Omari: How did you know that?

Me: Apart from the fact that you are famous? I hear all Buguma women cook like that. The only people that come close are the Sapele women. Its all in the water. Look at the whole country, everywhere that is near water has a soup that can make you bite your finger..Mbanga soup, edikaikong, even okro in the Calabar format can make you hmmm.

Do you know that Ofe Nsala started near Onitsha at the banks of River Niger. Compare that to Gbegiri soup that came from Kwara..See when the North produces excessive groundnut, they ship it to Kwara and those people grind it to make Gbegiri.

Yemi: How do you know all this?

Me: Ah, stay there, where were you when they were teaching nutritional geography in FGC? Let me break it down for you.

Me: Do you know why they call Ibo people, Nyamiri? They are always begging for water, why do you think they are all over Lagos? There is no running water in Lagos and they can sure live without it if they have to.

Look at all your Ibo friends when they eat, They can eat a sack of akpu with egusi soup and not a drop of water will go down with it. The rumour is that they even rubbed off on Bendel People as I have witnessed in some of my friends.

That's why Ibos are generally called "Aje okuta ma m'omi" which means we eat stones and still don't drink water. I don't think we rubbed off well on some Bendel people sha because my ex-roommate used to pass out on the couch after trying such patented experiments.

On the other leg, we have my Yoruba friends who will drown the little rice left in the pot in oil. Like we used to say in secondary school, if you dey cook Yoruba food and you never put oil, you never start be that.

I went to my friend's house on numerous occasions to eat (I only go when they are cooking anyway) and when dinner was served, I saw the chicken swimming in oil, trying to stay afloat, at least I knew it wasn't "anu 404" (dog meat) since dogs can swim in any liquid medium.

One time, I was eating pounded yam, and after rolling the poundo, it fell into the soup. For the next 10 minutes, I wasn't getting any sonar response, the black box on the plate couldn't reveal an inconsistent liquid level and after the NTSB (my host) invited divers (a fork), the debris was located and deposited in my stomach for further enzyme analysis.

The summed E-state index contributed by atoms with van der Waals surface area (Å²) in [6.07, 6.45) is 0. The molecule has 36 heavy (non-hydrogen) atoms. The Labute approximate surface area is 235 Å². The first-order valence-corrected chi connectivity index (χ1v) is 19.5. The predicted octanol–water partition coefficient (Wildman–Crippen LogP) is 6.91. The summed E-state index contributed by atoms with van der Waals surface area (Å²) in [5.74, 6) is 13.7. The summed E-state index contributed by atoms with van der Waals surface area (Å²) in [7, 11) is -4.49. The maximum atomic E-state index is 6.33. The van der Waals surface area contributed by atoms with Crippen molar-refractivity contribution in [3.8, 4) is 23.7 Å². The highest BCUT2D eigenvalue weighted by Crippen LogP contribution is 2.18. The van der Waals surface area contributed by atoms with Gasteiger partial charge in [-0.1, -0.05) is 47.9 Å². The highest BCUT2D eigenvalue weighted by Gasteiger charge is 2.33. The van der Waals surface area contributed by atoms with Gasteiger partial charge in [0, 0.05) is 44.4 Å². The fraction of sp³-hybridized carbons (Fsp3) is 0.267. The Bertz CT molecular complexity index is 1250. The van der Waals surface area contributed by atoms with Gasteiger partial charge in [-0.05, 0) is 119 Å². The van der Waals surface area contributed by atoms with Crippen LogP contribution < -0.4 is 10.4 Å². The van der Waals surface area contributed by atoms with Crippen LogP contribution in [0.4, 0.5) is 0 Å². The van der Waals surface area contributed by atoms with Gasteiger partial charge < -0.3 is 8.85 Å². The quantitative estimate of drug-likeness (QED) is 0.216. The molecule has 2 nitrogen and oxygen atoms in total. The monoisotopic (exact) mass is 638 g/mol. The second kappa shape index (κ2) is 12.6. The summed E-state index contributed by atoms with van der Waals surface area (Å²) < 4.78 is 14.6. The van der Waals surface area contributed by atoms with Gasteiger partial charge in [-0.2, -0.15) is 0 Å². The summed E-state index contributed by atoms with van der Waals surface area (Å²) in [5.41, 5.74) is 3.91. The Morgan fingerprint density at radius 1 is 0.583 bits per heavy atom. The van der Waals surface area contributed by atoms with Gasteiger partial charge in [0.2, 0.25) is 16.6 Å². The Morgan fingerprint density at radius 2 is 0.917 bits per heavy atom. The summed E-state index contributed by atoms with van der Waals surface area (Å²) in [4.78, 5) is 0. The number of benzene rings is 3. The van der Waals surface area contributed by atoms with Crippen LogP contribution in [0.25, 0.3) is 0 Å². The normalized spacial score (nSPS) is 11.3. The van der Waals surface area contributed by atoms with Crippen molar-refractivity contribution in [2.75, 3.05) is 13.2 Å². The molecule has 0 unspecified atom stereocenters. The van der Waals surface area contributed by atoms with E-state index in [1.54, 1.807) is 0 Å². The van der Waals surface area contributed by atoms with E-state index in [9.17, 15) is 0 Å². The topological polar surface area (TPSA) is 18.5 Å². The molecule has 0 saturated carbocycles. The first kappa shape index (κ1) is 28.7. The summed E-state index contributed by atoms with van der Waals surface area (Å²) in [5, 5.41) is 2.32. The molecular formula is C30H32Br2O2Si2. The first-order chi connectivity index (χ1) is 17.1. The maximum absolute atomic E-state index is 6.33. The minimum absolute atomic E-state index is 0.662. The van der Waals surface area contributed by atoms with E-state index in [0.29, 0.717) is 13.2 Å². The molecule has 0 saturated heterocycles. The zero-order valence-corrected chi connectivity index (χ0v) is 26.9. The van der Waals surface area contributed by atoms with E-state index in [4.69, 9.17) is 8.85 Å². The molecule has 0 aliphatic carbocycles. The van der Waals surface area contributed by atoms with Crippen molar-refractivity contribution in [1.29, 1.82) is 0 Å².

Nowadays, I take an oil drill when I go to his house, at about $22 a barrel, I could still come out ahead of Bill Gates.

But have you noticed that you can tell where a person is from by how they fry plantain?

After conducting analysis at the Omoibo Institute of Technology, we discovered that Yoruba people will soak the plantain in oil and deep fry??? While Ibo people will use the tiniest bit of oil so they can have enough left over to run the generator!!!

Now to the land of dry air, chapped lips and bland food. This was where the art of making suya started.

Get a dog, bang it on the head and by 6pm, you are selling out on the corner of Angwar Sariki and General Market in Kaduna. Its hard to stay away from suya even if you know that Bingo disappeared a day before.

The only thing different we got in Kaduna was plenty of rice and Camel meat which at the time I thought tasted like chicken even though it was really really HARD!!!!

So you see, "I know my stuff."

Me: Anyway, beautiful one, we have to start running, we have a long day ahead of us at the Embassy.

Since it will be a long day, could you pack one plate of Mbanga Soup and pounded yam, some of that suya, extra spicy jollof rice with fried meat, gizzard as we've never seen it.

Yemi, do you want to add anything?

Yemi: Me I just want Eba.

Me: You never ask for much do you..Omari, thanks for hosting us, we enjoyed your smile, oh just for next time, there is a difference between dancing to sweet mother the African way and dancing to it as if it is Russian ballet and you are dancing to the Nut Cracker.

Keep the smile going, I will keep in touch after all, your rice leaves a lot to be remembered as well as your hands that managed to remove the bone from my neck.

We will try to pass by on our way back.

Please, on our way back, can you call all your friends that look like you and ask them to come for dinner, we wont mind meeting them.

Oya, yemi, make we dey go!!!!!!


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©Dozie Okpalaobieri - September, 2000
Published with the permission of the author